I'm in the process of designing an inductor for a boost converter, and I'm having a hard time finding exactly what I need for this project. I have found a core size/shape that appears to work except I can only get the core in the material I want (N49) in an ungapped core (s = 0 in the image below). Running the calculations for this core, it looks like with the \$A_L\$ value listed, I will saturate the core before reaching my target design current. However, the core is large enough that if I could decrease the \$A_L\$ I would have a viable design. So I think I want to add a gap to the pre-existing core.

enter image description here

How can I add a gap to the core without compromising performance? I've come up with a few methods listed below, but I'm unsure what is "best".

  • Place a thin film (e.g. Kapton tape) as a gap material on both the inner post and outer legs. Easy, but the coil is supposed to be centered on the gap (right?) and it won't be centered on the outside legs.
  • Sand down one of the center posts carefully. I'm concerned about being able to estimate the required turn count as the gap size determines the effective \$A_L\$. Also, I am unsure how critical it is that the two center posts are planar when there is a gap.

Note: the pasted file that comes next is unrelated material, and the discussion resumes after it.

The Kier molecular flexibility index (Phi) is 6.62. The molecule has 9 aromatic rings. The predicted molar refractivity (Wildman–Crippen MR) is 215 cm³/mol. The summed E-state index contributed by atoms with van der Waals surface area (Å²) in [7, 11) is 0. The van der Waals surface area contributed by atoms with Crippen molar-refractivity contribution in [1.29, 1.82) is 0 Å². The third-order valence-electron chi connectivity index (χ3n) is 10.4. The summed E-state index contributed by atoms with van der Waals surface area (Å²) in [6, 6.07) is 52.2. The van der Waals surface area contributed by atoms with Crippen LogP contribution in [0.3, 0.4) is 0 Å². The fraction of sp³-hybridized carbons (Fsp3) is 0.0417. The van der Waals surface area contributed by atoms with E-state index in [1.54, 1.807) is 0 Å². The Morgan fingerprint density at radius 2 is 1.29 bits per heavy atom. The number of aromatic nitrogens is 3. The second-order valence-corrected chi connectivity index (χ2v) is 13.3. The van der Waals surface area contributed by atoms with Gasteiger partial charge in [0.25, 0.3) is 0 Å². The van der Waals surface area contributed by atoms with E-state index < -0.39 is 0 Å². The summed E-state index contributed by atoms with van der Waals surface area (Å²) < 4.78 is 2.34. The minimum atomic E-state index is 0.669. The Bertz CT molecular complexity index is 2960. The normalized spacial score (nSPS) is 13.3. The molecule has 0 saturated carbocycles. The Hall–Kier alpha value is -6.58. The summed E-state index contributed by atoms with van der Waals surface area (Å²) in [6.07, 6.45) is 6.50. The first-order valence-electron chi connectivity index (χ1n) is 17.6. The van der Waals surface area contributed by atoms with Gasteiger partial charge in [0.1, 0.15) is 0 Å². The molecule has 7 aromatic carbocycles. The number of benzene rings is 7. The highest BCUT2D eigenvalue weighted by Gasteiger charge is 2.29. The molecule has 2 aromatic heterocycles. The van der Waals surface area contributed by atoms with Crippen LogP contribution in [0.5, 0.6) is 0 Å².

• I'm doing something "weird" and there's a good reason why I can't find what I'm looking for.

For the background, I'm trying to make an energy storage inductor for a boost converter operating at higher frequencies (500 kHz), higher current (>12A), and higher inductance (>200µH).


5 Answers 5


I've always put paper or plastic or other material shims in and I've never hit problems but this has always been on small production runs. Getting the gap dimension is fairly simple too. The basic formula is: -

\$\mu_e = \dfrac{\mu_i}{1+\dfrac{G\cdot\mu_i}{l_e}}\$

Where G is gap and \$l_e\$ is effective length of the core. \$\mu_i\$ is initial permeability (before gapping) and \$\mu_e\$ is effective permeability (after gapping).